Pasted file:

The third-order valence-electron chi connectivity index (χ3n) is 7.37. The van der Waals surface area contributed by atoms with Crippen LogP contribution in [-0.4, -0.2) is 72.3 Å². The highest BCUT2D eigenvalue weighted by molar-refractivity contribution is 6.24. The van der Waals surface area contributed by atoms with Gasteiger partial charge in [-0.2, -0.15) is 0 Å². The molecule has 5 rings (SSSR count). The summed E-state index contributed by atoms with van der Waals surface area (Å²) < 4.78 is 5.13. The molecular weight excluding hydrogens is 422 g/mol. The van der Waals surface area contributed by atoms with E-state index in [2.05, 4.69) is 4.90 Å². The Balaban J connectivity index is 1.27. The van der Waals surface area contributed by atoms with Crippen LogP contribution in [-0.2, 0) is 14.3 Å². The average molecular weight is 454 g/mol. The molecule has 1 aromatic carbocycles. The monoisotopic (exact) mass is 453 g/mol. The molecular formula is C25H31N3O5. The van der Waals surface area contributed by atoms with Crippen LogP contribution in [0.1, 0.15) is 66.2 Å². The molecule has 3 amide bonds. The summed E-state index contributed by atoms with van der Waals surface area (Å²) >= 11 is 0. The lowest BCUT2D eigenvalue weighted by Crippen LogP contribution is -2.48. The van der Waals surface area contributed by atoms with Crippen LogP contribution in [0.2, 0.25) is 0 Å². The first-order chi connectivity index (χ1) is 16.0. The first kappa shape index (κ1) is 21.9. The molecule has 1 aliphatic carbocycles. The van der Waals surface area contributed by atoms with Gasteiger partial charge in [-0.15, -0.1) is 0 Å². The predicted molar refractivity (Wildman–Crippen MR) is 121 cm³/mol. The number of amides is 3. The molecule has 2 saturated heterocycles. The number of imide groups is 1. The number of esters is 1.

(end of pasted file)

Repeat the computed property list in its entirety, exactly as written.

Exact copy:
The third-order valence-electron chi connectivity index (χ3n) is 7.37. The van der Waals surface area contributed by atoms with Crippen LogP contribution in [-0.4, -0.2) is 72.3 Å². The highest BCUT2D eigenvalue weighted by molar-refractivity contribution is 6.24. The van der Waals surface area contributed by atoms with Gasteiger partial charge in [-0.2, -0.15) is 0 Å². The molecule has 5 rings (SSSR count). The summed E-state index contributed by atoms with van der Waals surface area (Å²) < 4.78 is 5.13. The molecular weight excluding hydrogens is 422 g/mol. The van der Waals surface area contributed by atoms with E-state index in [2.05, 4.69) is 4.90 Å². The Balaban J connectivity index is 1.27. The van der Waals surface area contributed by atoms with Crippen LogP contribution in [-0.2, 0) is 14.3 Å². The average molecular weight is 454 g/mol. The molecule has 1 aromatic carbocycles. The monoisotopic (exact) mass is 453 g/mol. The molecular formula is C25H31N3O5. The van der Waals surface area contributed by atoms with Crippen LogP contribution in [0.1, 0.15) is 66.2 Å². The molecule has 3 amide bonds. The summed E-state index contributed by atoms with van der Waals surface area (Å²) >= 11 is 0. The lowest BCUT2D eigenvalue weighted by Crippen LogP contribution is -2.48. The van der Waals surface area contributed by atoms with Crippen LogP contribution in [0.2, 0.25) is 0 Å². The first-order chi connectivity index (χ1) is 16.0. The first kappa shape index (κ1) is 21.9. The molecule has 1 aliphatic carbocycles. The van der Waals surface area contributed by atoms with Gasteiger partial charge in [-0.15, -0.1) is 0 Å². The predicted molar refractivity (Wildman–Crippen MR) is 121 cm³/mol. The number of amides is 3. The molecule has 2 saturated heterocycles. The number of imide groups is 1. The number of esters is 1.